Content Aware media news: February 9, 2023

Published: 10 February 2023

Cover image of the MX3 Di5Rupt Leadership Report on AI in Publishing and Media

AI reports, subs insight, and beware the algowrongithms... all in February 9 Content Aware media news highlights.

AI and Publishing Special Report
A host of industry experts have given their thoughts on what the surge of AI writing tools and assistants could mean for publishers, in a special report compiled by Media Makers Meet and Di5Rupt. Our own Rich Fairbairn chips in with foresight on business risk, magnifying the human factor, and those who might proffer expensive AI for everything - some of which you might even need. None of which, he insists robotically, was written by ChatGPT or its ilk.

Corbidge comments... on the new AI war lead by Big Tech
Google vs Microsoft, human vs machine - the battle lines are being drawn in the next generational before-and-after moment. Master of letters Corbidge steps back to find the places where people can win and lose.

Beware the Algowrongithms
Brian Morrissey also looks at the coming surge of machine-written and machine-distributed content, and sees hope for those who can point to true expertise and talent and a panache for turning the machinery to their advantage.

Record subs isn't a glitch
The Covid boost may be a distant memory, but publishers worldwide are becoming much more savvy at attracting and retaining subscribers, according to this report from industry leadership group FIPP, in their Global Subs Report.

Silence is golden. Or it costs less.
Any of us likely has a love/hate relationship with the Comments section on any given news site, reflecting the intellectual roller coaster most of them force one to ride. US giant Gannet has just ended Comments on the vast majority of its local daily news sites in the US, primarily as a cost-cutting measure (but it must be a welcome legal relief too). So is it back to Letters To The Editor?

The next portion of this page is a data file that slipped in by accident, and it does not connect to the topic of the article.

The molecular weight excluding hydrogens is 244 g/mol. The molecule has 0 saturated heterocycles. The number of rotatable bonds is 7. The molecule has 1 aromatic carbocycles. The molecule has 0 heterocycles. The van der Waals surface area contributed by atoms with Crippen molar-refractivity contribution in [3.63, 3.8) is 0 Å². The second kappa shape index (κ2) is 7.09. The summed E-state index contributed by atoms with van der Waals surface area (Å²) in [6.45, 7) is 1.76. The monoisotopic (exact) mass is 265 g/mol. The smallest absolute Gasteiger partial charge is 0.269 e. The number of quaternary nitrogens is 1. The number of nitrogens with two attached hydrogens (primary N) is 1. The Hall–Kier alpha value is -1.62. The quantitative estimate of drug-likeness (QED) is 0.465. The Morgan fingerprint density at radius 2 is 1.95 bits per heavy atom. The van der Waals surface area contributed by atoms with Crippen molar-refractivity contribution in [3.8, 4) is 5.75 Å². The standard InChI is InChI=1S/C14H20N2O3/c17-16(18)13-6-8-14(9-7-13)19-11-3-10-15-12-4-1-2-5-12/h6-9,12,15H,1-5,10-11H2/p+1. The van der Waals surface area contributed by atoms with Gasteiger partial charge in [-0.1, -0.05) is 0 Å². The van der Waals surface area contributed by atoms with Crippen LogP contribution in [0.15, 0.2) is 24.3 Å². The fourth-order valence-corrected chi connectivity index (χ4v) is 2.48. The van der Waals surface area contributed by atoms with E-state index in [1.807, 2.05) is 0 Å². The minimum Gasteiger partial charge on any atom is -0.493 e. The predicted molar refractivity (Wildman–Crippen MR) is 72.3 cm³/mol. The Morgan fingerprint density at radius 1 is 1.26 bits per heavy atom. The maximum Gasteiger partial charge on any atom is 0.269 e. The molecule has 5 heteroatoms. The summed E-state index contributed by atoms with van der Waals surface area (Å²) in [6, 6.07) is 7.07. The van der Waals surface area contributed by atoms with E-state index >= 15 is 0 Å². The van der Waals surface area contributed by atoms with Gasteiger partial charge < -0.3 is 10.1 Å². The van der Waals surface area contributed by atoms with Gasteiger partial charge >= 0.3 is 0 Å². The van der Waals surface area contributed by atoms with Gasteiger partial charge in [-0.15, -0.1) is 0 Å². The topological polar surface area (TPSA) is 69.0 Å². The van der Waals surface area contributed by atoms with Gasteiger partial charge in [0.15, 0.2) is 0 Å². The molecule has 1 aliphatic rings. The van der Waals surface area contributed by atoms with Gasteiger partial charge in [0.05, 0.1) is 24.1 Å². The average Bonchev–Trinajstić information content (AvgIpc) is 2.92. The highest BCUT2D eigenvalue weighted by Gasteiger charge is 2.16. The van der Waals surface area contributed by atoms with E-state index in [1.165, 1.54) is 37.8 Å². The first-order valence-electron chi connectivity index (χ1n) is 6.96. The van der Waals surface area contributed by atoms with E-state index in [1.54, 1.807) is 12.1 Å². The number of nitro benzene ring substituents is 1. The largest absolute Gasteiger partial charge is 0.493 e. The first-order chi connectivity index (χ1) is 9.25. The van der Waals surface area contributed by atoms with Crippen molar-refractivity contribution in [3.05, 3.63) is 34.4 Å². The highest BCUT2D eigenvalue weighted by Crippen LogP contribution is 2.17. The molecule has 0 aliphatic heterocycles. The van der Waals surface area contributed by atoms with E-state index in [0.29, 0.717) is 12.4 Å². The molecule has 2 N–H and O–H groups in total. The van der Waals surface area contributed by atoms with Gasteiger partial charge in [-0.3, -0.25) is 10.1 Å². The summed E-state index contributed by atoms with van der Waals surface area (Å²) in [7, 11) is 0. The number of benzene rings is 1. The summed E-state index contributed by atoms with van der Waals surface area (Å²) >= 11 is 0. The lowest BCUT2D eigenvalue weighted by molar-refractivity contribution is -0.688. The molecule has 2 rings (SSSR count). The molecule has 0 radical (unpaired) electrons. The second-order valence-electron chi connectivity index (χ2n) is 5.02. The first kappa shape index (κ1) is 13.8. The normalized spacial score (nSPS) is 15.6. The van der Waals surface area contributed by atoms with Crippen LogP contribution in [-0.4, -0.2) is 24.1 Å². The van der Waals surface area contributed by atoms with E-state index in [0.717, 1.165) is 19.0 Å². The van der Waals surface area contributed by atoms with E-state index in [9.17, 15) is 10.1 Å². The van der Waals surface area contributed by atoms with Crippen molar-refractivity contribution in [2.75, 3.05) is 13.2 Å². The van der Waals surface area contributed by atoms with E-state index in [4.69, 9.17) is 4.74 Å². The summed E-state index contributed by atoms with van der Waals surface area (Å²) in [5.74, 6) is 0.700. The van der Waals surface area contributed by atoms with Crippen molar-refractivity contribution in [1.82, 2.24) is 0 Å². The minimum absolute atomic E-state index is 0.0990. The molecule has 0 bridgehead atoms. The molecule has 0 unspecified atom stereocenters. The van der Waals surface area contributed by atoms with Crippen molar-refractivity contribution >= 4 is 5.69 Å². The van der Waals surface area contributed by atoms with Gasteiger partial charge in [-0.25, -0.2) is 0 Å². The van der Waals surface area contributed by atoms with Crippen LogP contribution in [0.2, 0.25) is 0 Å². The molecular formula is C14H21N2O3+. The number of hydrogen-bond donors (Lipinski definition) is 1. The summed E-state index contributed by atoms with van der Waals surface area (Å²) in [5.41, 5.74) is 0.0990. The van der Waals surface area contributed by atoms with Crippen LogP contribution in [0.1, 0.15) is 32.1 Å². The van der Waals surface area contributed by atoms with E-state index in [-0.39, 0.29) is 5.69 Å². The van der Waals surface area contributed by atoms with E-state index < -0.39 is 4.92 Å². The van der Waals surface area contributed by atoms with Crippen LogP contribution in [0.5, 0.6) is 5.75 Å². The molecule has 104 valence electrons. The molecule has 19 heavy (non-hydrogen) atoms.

Shock as tabloid is sold!
Tabloids in the US were long the country's very own concoction, used to sailing along the wilder shores of credibility with a capital S on Sensationalism. The National Enquirer, the most famous of all, has been sold with plans to expand its digital offering. Most notably for us, the archive.

It started with blog...
Once a powerful name, with 23 million visits a month in 2015, Gawker is absolutely no more. Or shall we say Gawker v2? It was once one of those American sites that left me wondering "how do they do that so fast". Live fast, die young it seems. Even resurrection doesn't work.

Try and do this with a Facebook group: Liverpool edition
Just a reminder that in every single place around the world that values democracy and accountability, a strong local press matters.

Headline goes here?
It really does. The art of headline writing is still out there, but the demands of time and SEO have changed the game. This tool could at least work as a starting point for a blocked brain. It's never going to come up with Super Caley Go Ballistic, Celtic Are Atrocious though.

Substacking the evidence
Who makes what on Substack is quite tricky to work out. The UKPG's Bron Maher has looked at the numbers and they do provide some interesting insights. Substack's strategy would steer more obviously towards wide and shallow rather than narrow and deep, so to speak.

Pay to scrape or pennies for plagiarism?
An interesting proposition: publisher s proactively get into deal-making mode with AI language modellers.